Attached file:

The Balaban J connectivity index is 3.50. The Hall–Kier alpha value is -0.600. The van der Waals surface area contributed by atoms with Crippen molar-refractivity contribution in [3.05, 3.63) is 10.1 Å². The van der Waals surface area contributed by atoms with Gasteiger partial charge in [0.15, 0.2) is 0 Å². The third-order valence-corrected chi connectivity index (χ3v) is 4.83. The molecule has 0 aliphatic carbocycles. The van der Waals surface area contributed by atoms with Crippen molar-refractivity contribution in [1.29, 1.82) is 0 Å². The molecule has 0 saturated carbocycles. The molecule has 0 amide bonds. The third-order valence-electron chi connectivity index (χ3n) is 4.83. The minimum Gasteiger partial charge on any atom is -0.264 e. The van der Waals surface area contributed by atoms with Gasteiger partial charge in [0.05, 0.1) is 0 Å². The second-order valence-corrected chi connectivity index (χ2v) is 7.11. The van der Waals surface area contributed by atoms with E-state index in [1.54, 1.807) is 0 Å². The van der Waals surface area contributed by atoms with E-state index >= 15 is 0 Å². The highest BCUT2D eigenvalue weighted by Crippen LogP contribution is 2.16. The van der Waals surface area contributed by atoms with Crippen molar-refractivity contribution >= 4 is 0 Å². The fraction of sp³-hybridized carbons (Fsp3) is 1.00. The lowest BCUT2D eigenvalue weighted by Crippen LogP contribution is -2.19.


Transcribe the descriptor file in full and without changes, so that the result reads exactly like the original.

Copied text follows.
The Balaban J connectivity index is 3.50. The Hall–Kier alpha value is -0.600. The van der Waals surface area contributed by atoms with Crippen molar-refractivity contribution in [3.05, 3.63) is 10.1 Å². The van der Waals surface area contributed by atoms with Gasteiger partial charge in [0.15, 0.2) is 0 Å². The third-order valence-corrected chi connectivity index (χ3v) is 4.83. The molecule has 0 aliphatic carbocycles. The van der Waals surface area contributed by atoms with Crippen molar-refractivity contribution in [1.29, 1.82) is 0 Å². The molecule has 0 saturated carbocycles. The molecule has 0 amide bonds. The third-order valence-electron chi connectivity index (χ3n) is 4.83. The minimum Gasteiger partial charge on any atom is -0.264 e. The van der Waals surface area contributed by atoms with Gasteiger partial charge in [0.05, 0.1) is 0 Å². The second-order valence-corrected chi connectivity index (χ2v) is 7.11. The van der Waals surface area contributed by atoms with E-state index in [1.54, 1.807) is 0 Å². The van der Waals surface area contributed by atoms with E-state index >= 15 is 0 Å². The highest BCUT2D eigenvalue weighted by Crippen LogP contribution is 2.16. The van der Waals surface area contributed by atoms with Crippen molar-refractivity contribution >= 4 is 0 Å². The fraction of sp³-hybridized carbons (Fsp3) is 1.00. The lowest BCUT2D eigenvalue weighted by Crippen LogP contribution is -2.19.